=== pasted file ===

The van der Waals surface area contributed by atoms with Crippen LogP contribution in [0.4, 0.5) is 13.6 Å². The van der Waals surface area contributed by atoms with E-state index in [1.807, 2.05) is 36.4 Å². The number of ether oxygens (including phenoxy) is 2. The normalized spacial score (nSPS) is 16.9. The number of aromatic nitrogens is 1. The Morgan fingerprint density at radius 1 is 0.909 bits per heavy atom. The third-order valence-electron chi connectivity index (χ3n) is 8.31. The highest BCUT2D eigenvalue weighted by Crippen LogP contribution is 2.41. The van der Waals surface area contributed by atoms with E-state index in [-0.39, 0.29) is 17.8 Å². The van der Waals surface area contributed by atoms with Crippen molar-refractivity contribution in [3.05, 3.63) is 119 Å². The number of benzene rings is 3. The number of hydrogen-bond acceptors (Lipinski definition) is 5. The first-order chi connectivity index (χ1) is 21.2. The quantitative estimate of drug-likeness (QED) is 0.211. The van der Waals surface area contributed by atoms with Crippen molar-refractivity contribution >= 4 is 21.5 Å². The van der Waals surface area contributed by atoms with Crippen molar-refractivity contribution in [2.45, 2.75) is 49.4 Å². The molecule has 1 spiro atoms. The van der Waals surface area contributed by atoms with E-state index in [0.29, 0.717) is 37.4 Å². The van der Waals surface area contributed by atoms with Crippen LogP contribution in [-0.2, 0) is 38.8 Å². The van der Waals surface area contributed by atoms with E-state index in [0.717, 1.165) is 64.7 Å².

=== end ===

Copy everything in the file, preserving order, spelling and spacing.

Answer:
The van der Waals surface area contributed by atoms with Crippen LogP contribution in [0.4, 0.5) is 13.6 Å². The van der Waals surface area contributed by atoms with E-state index in [1.807, 2.05) is 36.4 Å². The number of ether oxygens (including phenoxy) is 2. The normalized spacial score (nSPS) is 16.9. The number of aromatic nitrogens is 1. The Morgan fingerprint density at radius 1 is 0.909 bits per heavy atom. The third-order valence-electron chi connectivity index (χ3n) is 8.31. The highest BCUT2D eigenvalue weighted by Crippen LogP contribution is 2.41. The van der Waals surface area contributed by atoms with E-state index in [-0.39, 0.29) is 17.8 Å². The van der Waals surface area contributed by atoms with Crippen molar-refractivity contribution in [3.05, 3.63) is 119 Å². The number of benzene rings is 3. The number of hydrogen-bond acceptors (Lipinski definition) is 5. The first-order chi connectivity index (χ1) is 21.2. The quantitative estimate of drug-likeness (QED) is 0.211. The van der Waals surface area contributed by atoms with Crippen molar-refractivity contribution >= 4 is 21.5 Å². The van der Waals surface area contributed by atoms with Crippen molar-refractivity contribution in [2.45, 2.75) is 49.4 Å². The molecule has 1 spiro atoms. The van der Waals surface area contributed by atoms with E-state index in [0.29, 0.717) is 37.4 Å². The van der Waals surface area contributed by atoms with Crippen LogP contribution in [-0.2, 0) is 38.8 Å². The van der Waals surface area contributed by atoms with E-state index in [0.717, 1.165) is 64.7 Å².